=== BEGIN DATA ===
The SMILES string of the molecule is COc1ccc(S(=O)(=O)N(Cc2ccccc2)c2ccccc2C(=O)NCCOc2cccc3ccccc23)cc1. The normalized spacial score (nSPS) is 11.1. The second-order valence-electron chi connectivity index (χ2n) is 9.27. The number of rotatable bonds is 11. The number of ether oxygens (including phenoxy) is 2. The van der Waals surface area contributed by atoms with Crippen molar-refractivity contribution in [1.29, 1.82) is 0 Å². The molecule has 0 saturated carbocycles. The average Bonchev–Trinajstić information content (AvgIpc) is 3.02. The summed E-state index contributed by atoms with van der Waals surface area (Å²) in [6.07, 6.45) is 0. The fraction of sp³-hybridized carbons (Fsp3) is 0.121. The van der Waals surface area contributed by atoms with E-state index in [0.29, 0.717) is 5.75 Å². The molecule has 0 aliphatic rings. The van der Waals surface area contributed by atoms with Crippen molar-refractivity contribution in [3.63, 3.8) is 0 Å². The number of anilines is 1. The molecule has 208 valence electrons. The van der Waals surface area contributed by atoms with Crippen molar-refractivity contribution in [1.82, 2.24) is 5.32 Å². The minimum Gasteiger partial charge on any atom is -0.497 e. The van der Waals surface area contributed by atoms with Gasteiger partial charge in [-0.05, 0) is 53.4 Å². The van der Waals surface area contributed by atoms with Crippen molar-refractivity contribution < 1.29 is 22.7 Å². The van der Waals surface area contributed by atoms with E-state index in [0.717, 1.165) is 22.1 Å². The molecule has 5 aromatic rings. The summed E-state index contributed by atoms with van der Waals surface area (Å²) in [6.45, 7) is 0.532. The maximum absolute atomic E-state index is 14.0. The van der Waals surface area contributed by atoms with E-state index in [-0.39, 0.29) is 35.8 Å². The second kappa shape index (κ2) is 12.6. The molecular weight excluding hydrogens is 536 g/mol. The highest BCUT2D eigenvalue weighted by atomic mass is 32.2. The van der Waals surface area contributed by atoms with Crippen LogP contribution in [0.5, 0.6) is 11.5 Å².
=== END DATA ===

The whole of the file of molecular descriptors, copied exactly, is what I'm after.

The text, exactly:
The SMILES string of the molecule is COc1ccc(S(=O)(=O)N(Cc2ccccc2)c2ccccc2C(=O)NCCOc2cccc3ccccc23)cc1. The normalized spacial score (nSPS) is 11.1. The second-order valence-electron chi connectivity index (χ2n) is 9.27. The number of rotatable bonds is 11. The number of ether oxygens (including phenoxy) is 2. The van der Waals surface area contributed by atoms with Crippen molar-refractivity contribution in [1.29, 1.82) is 0 Å². The molecule has 0 saturated carbocycles. The average Bonchev–Trinajstić information content (AvgIpc) is 3.02. The summed E-state index contributed by atoms with van der Waals surface area (Å²) in [6.07, 6.45) is 0. The fraction of sp³-hybridized carbons (Fsp3) is 0.121. The van der Waals surface area contributed by atoms with E-state index in [0.29, 0.717) is 5.75 Å². The molecule has 0 aliphatic rings. The van der Waals surface area contributed by atoms with Crippen molar-refractivity contribution in [3.63, 3.8) is 0 Å². The number of anilines is 1. The molecule has 208 valence electrons. The van der Waals surface area contributed by atoms with Crippen molar-refractivity contribution in [1.82, 2.24) is 5.32 Å². The minimum Gasteiger partial charge on any atom is -0.497 e. The van der Waals surface area contributed by atoms with Gasteiger partial charge in [-0.05, 0) is 53.4 Å². The van der Waals surface area contributed by atoms with Crippen molar-refractivity contribution < 1.29 is 22.7 Å². The van der Waals surface area contributed by atoms with E-state index in [0.717, 1.165) is 22.1 Å². The molecule has 5 aromatic rings. The summed E-state index contributed by atoms with van der Waals surface area (Å²) in [6.45, 7) is 0.532. The maximum absolute atomic E-state index is 14.0. The van der Waals surface area contributed by atoms with E-state index in [-0.39, 0.29) is 35.8 Å². The second kappa shape index (κ2) is 12.6. The molecular weight excluding hydrogens is 536 g/mol. The highest BCUT2D eigenvalue weighted by atomic mass is 32.2. The van der Waals surface area contributed by atoms with Crippen LogP contribution in [0.5, 0.6) is 11.5 Å².